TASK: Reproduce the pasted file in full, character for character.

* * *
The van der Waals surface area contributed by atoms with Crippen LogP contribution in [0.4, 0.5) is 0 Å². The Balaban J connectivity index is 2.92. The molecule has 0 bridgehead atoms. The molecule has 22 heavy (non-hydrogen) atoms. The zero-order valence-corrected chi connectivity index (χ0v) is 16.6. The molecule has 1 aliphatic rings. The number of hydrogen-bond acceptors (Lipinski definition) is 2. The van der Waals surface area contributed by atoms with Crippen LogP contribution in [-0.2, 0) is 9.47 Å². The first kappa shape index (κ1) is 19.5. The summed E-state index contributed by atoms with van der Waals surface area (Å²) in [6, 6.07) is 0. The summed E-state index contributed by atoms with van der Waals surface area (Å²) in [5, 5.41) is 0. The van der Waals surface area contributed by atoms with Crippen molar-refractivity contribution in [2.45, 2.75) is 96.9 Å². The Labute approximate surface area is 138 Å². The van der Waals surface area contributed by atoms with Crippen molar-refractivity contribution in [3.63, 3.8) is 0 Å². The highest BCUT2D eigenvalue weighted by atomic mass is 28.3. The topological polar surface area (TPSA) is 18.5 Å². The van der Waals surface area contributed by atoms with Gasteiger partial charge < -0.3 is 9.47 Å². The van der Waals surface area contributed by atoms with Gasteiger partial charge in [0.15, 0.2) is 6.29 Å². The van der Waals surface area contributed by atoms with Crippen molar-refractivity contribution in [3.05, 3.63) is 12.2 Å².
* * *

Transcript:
The van der Waals surface area contributed by atoms with Crippen LogP contribution in [0.4, 0.5) is 0 Å². The Balaban J connectivity index is 2.92. The molecule has 0 bridgehead atoms. The molecule has 22 heavy (non-hydrogen) atoms. The zero-order valence-corrected chi connectivity index (χ0v) is 16.6. The molecule has 1 aliphatic rings. The number of hydrogen-bond acceptors (Lipinski definition) is 2. The van der Waals surface area contributed by atoms with Crippen LogP contribution in [-0.2, 0) is 9.47 Å². The first kappa shape index (κ1) is 19.5. The summed E-state index contributed by atoms with van der Waals surface area (Å²) in [6, 6.07) is 0. The summed E-state index contributed by atoms with van der Waals surface area (Å²) in [5, 5.41) is 0. The van der Waals surface area contributed by atoms with Crippen molar-refractivity contribution in [2.45, 2.75) is 96.9 Å². The Labute approximate surface area is 138 Å². The van der Waals surface area contributed by atoms with Crippen molar-refractivity contribution in [3.63, 3.8) is 0 Å². The highest BCUT2D eigenvalue weighted by atomic mass is 28.3. The topological polar surface area (TPSA) is 18.5 Å². The van der Waals surface area contributed by atoms with Gasteiger partial charge < -0.3 is 9.47 Å². The van der Waals surface area contributed by atoms with Gasteiger partial charge in [0.15, 0.2) is 6.29 Å². The van der Waals surface area contributed by atoms with Crippen molar-refractivity contribution in [3.05, 3.63) is 12.2 Å².